However, if you’d like to have a graphical authentication prompt, but would also like to benefit from sudo’s persistence (to avoid prompting for a password multiple times in a row), you may specify sudo --askpass as the sudo program. The --askpass option makes sudo launch the program in the path (or name, if it is in $PATH) specified by the SUDO_ASKPASS environment variable, and uses its output (to stdout) as the password input to authenticate as root. If unsuccessful, it launches the program again, until either it outputs the correct password, the user cancels the operation, or a limit of amount of authentication attempts is reached.

So, for example, assume you’d like to use zenity --password to prompt for the sudo password. You may save a script, e.g. my-password-prompt, to somewhere in your machine - say, to ~/.local/bin/my-password-prompt - with the following contents:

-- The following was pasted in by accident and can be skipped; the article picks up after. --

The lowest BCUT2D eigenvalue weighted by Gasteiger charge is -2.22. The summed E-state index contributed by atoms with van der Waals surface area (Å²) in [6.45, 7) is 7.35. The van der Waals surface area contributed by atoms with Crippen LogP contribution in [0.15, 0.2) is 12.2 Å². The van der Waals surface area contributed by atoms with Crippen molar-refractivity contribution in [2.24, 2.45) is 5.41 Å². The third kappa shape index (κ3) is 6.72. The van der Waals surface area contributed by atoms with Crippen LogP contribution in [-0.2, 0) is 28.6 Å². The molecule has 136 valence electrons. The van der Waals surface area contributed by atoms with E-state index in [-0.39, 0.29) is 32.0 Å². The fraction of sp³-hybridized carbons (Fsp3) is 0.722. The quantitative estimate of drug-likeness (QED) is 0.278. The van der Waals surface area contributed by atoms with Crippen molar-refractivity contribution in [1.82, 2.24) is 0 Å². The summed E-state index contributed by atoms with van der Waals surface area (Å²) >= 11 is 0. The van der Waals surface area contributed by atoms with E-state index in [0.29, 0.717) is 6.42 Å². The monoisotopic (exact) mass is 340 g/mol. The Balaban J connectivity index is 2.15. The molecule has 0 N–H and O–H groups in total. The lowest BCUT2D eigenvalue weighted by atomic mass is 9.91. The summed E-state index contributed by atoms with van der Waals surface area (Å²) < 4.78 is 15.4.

zenity --password

Make it executable using, for example, chmod (in the example, by running chmod +x ~/.local/bin/my-password-prompt - replace with the path to your script). Afterwards, make sure SUDO_ASKPASS is set to your newly-created script’s path, and also ensure DBX_SUDO_PROGRAM is set to sudo --askpass, and you should be good to go. For example, running the below command should only prompt the root authentication GUI once throughout the whole process:

SUDO_ASKPASS="$HOME/.local/bin/my-password-prompt" DBX_SUDO_PROGRAM="sudo --askpass" distrobox-ephemeral -r

You may make these options persist by specifying those environment variables in your shell’s rc file (such as ~/.bashrc). Note that this will also work if distrobox_sudo_program="sudo --askpass" is specified in one of distrobox’s config files (such as ~/.distroboxrc), alongside export SUDO_ASKPASS="/path/to/password/prompt/program" (for example - however, this last line is usually better suited to your shell’s rc file).